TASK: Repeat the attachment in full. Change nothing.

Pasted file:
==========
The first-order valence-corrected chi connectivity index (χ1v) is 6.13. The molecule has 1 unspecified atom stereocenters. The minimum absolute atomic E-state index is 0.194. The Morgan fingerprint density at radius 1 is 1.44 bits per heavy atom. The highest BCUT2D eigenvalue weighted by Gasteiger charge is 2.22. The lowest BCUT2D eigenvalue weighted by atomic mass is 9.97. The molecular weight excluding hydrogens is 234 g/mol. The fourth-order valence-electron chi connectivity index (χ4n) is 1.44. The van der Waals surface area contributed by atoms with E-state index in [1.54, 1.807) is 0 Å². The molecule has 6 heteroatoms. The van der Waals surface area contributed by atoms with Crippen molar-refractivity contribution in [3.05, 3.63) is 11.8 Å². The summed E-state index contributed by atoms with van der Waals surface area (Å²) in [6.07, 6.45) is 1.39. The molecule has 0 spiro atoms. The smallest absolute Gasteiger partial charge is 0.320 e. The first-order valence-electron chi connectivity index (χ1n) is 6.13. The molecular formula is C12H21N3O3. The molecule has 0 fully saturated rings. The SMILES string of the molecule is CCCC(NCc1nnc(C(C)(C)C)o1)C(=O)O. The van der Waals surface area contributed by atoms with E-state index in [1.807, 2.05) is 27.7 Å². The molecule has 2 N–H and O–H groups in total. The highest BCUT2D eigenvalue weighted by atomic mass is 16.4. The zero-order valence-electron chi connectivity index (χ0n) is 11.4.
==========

The first-order valence-corrected chi connectivity index (χ1v) is 6.13. The molecule has 1 unspecified atom stereocenters. The minimum absolute atomic E-state index is 0.194. The Morgan fingerprint density at radius 1 is 1.44 bits per heavy atom. The highest BCUT2D eigenvalue weighted by Gasteiger charge is 2.22. The lowest BCUT2D eigenvalue weighted by atomic mass is 9.97. The molecular weight excluding hydrogens is 234 g/mol. The fourth-order valence-electron chi connectivity index (χ4n) is 1.44. The van der Waals surface area contributed by atoms with E-state index in [1.54, 1.807) is 0 Å². The molecule has 6 heteroatoms. The van der Waals surface area contributed by atoms with Crippen molar-refractivity contribution in [3.05, 3.63) is 11.8 Å². The summed E-state index contributed by atoms with van der Waals surface area (Å²) in [6.07, 6.45) is 1.39. The molecule has 0 spiro atoms. The smallest absolute Gasteiger partial charge is 0.320 e. The first-order valence-electron chi connectivity index (χ1n) is 6.13. The molecular formula is C12H21N3O3. The molecule has 0 fully saturated rings. The SMILES string of the molecule is CCCC(NCc1nnc(C(C)(C)C)o1)C(=O)O. The van der Waals surface area contributed by atoms with E-state index in [1.807, 2.05) is 27.7 Å². The molecule has 2 N–H and O–H groups in total. The highest BCUT2D eigenvalue weighted by atomic mass is 16.4. The zero-order valence-electron chi connectivity index (χ0n) is 11.4.